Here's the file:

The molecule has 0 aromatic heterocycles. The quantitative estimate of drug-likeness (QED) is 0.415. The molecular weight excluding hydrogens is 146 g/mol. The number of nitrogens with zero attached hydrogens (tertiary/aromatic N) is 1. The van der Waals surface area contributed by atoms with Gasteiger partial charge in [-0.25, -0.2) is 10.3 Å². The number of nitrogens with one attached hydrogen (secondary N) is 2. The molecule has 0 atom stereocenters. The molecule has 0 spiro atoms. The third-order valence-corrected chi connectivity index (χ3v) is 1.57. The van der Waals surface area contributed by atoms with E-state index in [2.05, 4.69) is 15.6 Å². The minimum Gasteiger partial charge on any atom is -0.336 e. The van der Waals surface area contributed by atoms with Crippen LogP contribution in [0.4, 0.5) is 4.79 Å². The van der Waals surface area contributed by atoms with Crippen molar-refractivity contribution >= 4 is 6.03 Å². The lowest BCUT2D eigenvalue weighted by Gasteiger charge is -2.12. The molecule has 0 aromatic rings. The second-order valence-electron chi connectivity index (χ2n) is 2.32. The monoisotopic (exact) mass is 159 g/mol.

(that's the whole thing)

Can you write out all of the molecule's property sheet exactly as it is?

The molecule has 0 aromatic heterocycles. The quantitative estimate of drug-likeness (QED) is 0.415. The molecular weight excluding hydrogens is 146 g/mol. The number of nitrogens with zero attached hydrogens (tertiary/aromatic N) is 1. The van der Waals surface area contributed by atoms with Gasteiger partial charge in [-0.25, -0.2) is 10.3 Å². The number of nitrogens with one attached hydrogen (secondary N) is 2. The molecule has 0 atom stereocenters. The molecule has 0 spiro atoms. The third-order valence-corrected chi connectivity index (χ3v) is 1.57. The van der Waals surface area contributed by atoms with E-state index in [2.05, 4.69) is 15.6 Å². The minimum Gasteiger partial charge on any atom is -0.336 e. The van der Waals surface area contributed by atoms with Crippen LogP contribution in [0.4, 0.5) is 4.79 Å². The van der Waals surface area contributed by atoms with Crippen molar-refractivity contribution >= 4 is 6.03 Å². The lowest BCUT2D eigenvalue weighted by Gasteiger charge is -2.12. The molecule has 0 aromatic rings. The second-order valence-electron chi connectivity index (χ2n) is 2.32. The monoisotopic (exact) mass is 159 g/mol.